Medical team prepares to bring hope with life-changing visit

Simon Bristow

IN a place where life rarely grants a second chance, physical deformity can alter everything from social status to marriage prospects.

That is why hope, when it does come, is so greatly prized.

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In March a group of leading surgeons, nurses and medical technicians will leave the comfort of their homes and jobs in the East Riding and head for one of the poorest regions on earth.

A team from the Hull-based Overseas Plastic Surgery Appeal (OPSA) is bound for Gujrat, an industrial city in Pakistan, where they will perform life-changing operations, mostly on children, young adults and women.

An indication of how valuable the OPSA clinics are is that patients will often spend days travelling hundreds of miles to get treatment; they may be Afghan refugees or from Karachi, 800 miles to the south.

To give people a chance to attend, locals will often visit remote villages to announce OPSA’s impending arrival, and the team has also appeared on Pakistani TV and radio to encourage others.

The need is so great that more people are turned away than accepted.

The most-frequently performed operations are to repair cleft lips and palates, a condition affecting about one out of every 600 births.

In the hands of a skilled surgeon it can be repaired quickly and with dramatic results.

In the UK they are routinely corrected within three to six months – in places like Gujrat, unless you are rich, the operation is simply not available.

Last year in Gujrat an OPSA team operated on 140 children in a week; in Hull there might be 20 such operations in a year.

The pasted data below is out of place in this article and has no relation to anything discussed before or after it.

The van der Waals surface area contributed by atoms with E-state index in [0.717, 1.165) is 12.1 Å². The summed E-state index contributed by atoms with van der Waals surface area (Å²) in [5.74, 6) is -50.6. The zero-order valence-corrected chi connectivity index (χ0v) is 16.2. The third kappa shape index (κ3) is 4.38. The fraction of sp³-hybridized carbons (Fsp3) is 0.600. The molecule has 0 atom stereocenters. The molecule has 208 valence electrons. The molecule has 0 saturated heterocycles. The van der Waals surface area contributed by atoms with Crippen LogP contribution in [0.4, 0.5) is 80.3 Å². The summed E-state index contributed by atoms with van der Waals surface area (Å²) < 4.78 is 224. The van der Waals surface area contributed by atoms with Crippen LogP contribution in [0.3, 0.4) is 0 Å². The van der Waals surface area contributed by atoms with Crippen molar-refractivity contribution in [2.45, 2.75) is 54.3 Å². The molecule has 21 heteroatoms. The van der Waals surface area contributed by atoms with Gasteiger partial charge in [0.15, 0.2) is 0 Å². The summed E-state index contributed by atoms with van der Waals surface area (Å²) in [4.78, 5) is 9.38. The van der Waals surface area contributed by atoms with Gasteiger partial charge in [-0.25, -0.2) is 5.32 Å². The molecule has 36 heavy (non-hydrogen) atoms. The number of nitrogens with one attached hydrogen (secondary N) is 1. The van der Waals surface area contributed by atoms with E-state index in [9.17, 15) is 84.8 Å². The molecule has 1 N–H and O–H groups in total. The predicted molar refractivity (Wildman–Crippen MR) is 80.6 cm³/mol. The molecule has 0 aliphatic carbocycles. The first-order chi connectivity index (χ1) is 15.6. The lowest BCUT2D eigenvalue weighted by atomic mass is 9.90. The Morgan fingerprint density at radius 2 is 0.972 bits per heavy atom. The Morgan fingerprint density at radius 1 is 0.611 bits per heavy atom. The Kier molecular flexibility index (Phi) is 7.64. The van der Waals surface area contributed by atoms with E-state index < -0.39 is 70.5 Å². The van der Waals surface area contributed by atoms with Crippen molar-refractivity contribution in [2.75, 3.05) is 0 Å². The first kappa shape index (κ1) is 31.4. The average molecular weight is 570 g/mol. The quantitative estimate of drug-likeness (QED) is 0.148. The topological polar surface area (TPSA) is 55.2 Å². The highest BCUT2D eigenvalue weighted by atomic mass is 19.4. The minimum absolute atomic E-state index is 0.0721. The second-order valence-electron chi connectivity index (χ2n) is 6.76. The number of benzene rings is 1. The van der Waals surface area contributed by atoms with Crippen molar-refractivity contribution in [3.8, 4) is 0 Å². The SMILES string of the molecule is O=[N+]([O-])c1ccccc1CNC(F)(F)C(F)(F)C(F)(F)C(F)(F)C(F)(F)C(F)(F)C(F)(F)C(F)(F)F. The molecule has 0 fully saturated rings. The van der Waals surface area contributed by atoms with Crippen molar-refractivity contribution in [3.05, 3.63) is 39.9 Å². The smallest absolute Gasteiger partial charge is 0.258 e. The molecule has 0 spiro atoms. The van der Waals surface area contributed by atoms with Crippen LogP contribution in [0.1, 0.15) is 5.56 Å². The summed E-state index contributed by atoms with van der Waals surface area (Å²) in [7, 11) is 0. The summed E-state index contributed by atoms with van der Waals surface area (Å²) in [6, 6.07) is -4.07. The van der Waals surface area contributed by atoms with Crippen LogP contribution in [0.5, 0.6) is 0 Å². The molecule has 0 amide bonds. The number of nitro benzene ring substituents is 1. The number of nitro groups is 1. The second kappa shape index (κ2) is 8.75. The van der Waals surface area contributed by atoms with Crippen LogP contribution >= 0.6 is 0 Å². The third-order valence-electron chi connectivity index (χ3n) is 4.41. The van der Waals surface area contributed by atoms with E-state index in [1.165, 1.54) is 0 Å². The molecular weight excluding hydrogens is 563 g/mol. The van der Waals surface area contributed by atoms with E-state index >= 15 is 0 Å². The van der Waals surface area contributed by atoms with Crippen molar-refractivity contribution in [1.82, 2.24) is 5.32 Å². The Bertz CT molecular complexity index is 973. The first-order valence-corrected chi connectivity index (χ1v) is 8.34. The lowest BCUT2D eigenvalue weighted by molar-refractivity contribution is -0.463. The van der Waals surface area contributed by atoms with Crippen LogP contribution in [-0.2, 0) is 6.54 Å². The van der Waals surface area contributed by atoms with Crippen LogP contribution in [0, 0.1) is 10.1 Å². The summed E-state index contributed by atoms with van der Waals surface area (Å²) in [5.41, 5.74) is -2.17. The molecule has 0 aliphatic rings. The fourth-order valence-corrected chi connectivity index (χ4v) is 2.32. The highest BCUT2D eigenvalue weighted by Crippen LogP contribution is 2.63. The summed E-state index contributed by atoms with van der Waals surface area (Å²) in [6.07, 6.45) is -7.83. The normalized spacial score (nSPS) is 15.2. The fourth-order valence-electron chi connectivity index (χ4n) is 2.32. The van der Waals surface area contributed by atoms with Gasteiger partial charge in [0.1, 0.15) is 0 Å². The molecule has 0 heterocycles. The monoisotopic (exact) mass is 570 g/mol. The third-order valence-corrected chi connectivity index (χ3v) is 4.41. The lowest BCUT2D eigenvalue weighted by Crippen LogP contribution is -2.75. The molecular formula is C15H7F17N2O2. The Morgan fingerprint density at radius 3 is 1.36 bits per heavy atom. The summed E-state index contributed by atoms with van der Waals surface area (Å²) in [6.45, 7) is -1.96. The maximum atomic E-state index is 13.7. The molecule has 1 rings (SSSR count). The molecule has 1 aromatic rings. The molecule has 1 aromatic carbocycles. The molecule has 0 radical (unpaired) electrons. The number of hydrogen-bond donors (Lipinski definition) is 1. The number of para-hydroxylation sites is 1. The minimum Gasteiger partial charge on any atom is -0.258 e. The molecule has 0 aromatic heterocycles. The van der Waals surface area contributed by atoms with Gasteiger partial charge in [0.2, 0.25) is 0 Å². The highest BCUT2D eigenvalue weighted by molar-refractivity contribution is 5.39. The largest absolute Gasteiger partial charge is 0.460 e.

For the OPSA team it is a 12-hour day of intense and exacting work with only a break for lunch.

But the results are motivation enough and for the patients, it is not just self-esteem and self-confidence that is restored.

Nick Hart, consultant plastic surgeon and OPSA chairman, said: “It affects smiling, eating, drinking, speech and social development and people often think it’s down to a curse.

“You are dealing with people who, really you are their only hope. They haven’t got anything else apart from yourself; there’s no NHS or welfare state.

“Somebody born with a deformity has to sink or swim and we are helping them to swim.”

The condition is partly hereditary and is more common in Pakistan because there are more marriages between cousins and relatives.

Not all disfigurements the surgeons deal with are accidents of birth. There are a lot of burns injuries because of widespread use of kerosene stoves for cooking.

Victims live with the results for years, such as contractures, where the skin has tightened and restricted movement, leaving sufferers unable to lift their head or stretch their arms.

Other injuries have more sinister origins.

Acid attacks or other violent attempts to mutilate women are a common result of jealousy or other perceived slights, but again the charity can give victims a chance to rebuild their lives.

“Society and family rules are very strictly interpreted and sometimes they can be rigidly enforced,” said Mr Hart. One woman they treated had had her nose cut off with a sword.

But often it is working with children that provides the most rewarding results.

Mr Hart, 59, said: “There was one child Mr (Muhammad) Riaz operated on who didn’t have a nose and he gave that child a nose. He just had a pair of nostrils and he made him 100 per cent better.”

Mr Hart, who has visited Gujrat at least once a year since 1998, said the charity’s work had provided some of the highlights of his career.

“You feel you are doing something very worthwhile,” he said.

“We don’t go for our own gratification, but we get a tremendous feeling of satisfaction with what we do.

“The Pakistani people are wonderful and we are very well looked after when we go.”